Net emissions of CH4 and CO2 in Alaska : implications for the region's greenhouse gas budget
Melillo, Jerry M.
McGuire, A. David
Kicklighter, David W.
Prinn, Ronald G.
Steudler, Paul A.
Felzer, Benjamin S.
MetadataShow full item record
KeywordAlaska (USA); Global warming potential; Greenhouse gas budget; Methane consumption and emissions; Methanogenesis; Methanotrophy
We used a biogeochemistry model, the Terrestrial Ecosystem Model (TEM), to study the net methane (CH4) fluxes between Alaskan ecosystems and the atmosphere. We estimated that the current net emissions of CH4 (emissions minus consumption) from Alaskan soils are 3 Tg CH4/yr. Wet tundra ecosystems are responsible for 75% of the region's net emissions, while dry tundra and upland boreal forests are responsible for 50% and 45% of total consumption over the region, respectively. In response to climate change over the 21st century, our simulations indicated that CH4 emissions from wet soils would be enhanced more than consumption by dry soils of tundra and boreal forests. As a consequence, we projected that net CH4 emissions will almost double by the end of the century in response to high-latitude warming and associated climate changes. When we placed these CH4 emissions in the context of the projected carbon budget (carbon dioxide [CO2] and CH4) for Alaska at the end of the 21st century, we estimated that Alaska will be a net source of greenhouse gases to the atmosphere of 69 Tg CO2 equivalents/yr, that is, a balance between net methane emissions of 131 Tg CO2 equivalents/yr and carbon sequestration of 17 Tg C/yr (62 Tg CO2 equivalents/yr).
Author Posting. © Ecological Society of America, 2007. This article is posted here by permission of Ecological Society of America for personal use, not for redistribution. The definitive version was published in Ecological Applications 17 (2007): 203–212, doi:10.1890/1051-0761(2007)017[0203:NEOCAC]2.0.CO;2.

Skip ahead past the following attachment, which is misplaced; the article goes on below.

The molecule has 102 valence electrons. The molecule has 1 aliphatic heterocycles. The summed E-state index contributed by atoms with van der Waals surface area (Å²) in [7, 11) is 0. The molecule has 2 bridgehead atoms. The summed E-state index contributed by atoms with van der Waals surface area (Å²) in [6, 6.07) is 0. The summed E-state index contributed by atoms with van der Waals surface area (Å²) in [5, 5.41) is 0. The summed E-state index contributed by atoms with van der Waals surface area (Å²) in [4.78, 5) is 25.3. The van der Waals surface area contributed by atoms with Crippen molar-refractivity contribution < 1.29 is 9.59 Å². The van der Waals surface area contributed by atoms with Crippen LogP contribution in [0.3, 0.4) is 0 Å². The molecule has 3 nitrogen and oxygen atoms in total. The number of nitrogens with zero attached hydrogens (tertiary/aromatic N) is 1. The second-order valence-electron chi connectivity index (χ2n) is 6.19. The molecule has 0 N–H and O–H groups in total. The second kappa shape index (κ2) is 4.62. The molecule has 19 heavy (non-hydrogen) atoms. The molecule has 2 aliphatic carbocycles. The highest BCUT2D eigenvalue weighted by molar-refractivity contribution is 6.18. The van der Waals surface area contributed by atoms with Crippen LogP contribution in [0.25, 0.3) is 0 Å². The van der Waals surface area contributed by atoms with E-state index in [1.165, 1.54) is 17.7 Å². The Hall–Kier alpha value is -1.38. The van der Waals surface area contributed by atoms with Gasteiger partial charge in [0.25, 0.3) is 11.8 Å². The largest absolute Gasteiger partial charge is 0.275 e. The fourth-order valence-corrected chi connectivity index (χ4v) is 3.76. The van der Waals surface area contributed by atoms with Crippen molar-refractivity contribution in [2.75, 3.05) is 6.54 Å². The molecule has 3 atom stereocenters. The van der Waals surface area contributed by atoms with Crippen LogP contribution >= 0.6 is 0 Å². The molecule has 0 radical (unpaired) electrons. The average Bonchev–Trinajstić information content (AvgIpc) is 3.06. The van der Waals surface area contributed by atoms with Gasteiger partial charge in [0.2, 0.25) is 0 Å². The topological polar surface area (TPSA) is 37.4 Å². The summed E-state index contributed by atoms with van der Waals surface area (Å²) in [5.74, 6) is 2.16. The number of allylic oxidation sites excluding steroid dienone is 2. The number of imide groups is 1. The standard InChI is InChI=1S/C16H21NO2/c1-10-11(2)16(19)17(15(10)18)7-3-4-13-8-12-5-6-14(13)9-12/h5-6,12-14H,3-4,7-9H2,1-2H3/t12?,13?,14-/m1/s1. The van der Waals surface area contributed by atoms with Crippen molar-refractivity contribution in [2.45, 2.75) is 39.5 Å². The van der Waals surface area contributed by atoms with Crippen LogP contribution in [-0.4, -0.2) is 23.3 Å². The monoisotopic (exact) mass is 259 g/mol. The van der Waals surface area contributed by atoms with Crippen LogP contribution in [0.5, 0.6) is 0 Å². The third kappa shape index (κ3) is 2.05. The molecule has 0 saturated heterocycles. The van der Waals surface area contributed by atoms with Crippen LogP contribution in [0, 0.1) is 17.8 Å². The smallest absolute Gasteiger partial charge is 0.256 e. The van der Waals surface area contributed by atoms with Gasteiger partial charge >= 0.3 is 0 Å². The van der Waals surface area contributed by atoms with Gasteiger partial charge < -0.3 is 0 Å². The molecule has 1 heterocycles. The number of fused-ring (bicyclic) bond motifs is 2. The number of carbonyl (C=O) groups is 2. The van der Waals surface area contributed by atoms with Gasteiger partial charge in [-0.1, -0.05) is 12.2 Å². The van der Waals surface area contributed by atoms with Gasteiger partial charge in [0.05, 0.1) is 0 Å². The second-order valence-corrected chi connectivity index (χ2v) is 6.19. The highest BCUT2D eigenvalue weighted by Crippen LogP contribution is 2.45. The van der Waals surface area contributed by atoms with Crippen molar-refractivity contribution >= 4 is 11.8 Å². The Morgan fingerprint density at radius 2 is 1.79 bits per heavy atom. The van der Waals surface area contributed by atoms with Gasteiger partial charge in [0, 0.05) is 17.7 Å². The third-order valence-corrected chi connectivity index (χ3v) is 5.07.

Showing items related by title, author, creator and subject.
Galford, Gillian L.; Melillo, Jerry M.; Mustard, John F.; Cerri, Carlos E. P.; Cerri, Carlos C. (American Meteorological Society, 2010-10-28)The Brazilian Amazon is one of the most rapidly developing agricultural frontiers in the world. The authors assess changes in cropland area and the intensification of cropping in the Brazilian agricultural frontier state ...
Impacts of rice varieties and management on yield-scaled greenhouse gas emissions from rice fields in China : a meta-analysis Zheng, H.; Huang, H.; Yao, L.; Liu, J.; He, H.; Tang, Jianwu (Copernicus Publications on behalf of the European Geosciences Union, 2014-07-10)Increasing numbers of studies have suggested that a comprehensive assessment of the impacts of cropping practices on greenhouse gas (GHG) emissions per unit yield (yield-scaled), rather than by land area (area-scaled), is ...
Hayes, Daniel J.; Kicklighter, David W.; McGuire, A. David; Chen, Min; Zhuang, Qianlai; Yuan, Fengming; Melillo, Jerry M.; Wullschleger, Stan D. (IOP Publishing, 2014-04-06)Permafrost thaw and the subsequent mobilization of carbon (C) stored in previously frozen soil organic matter (SOM) have the potential to be a strong positive feedback to climate. As the northern permafrost region experiences ...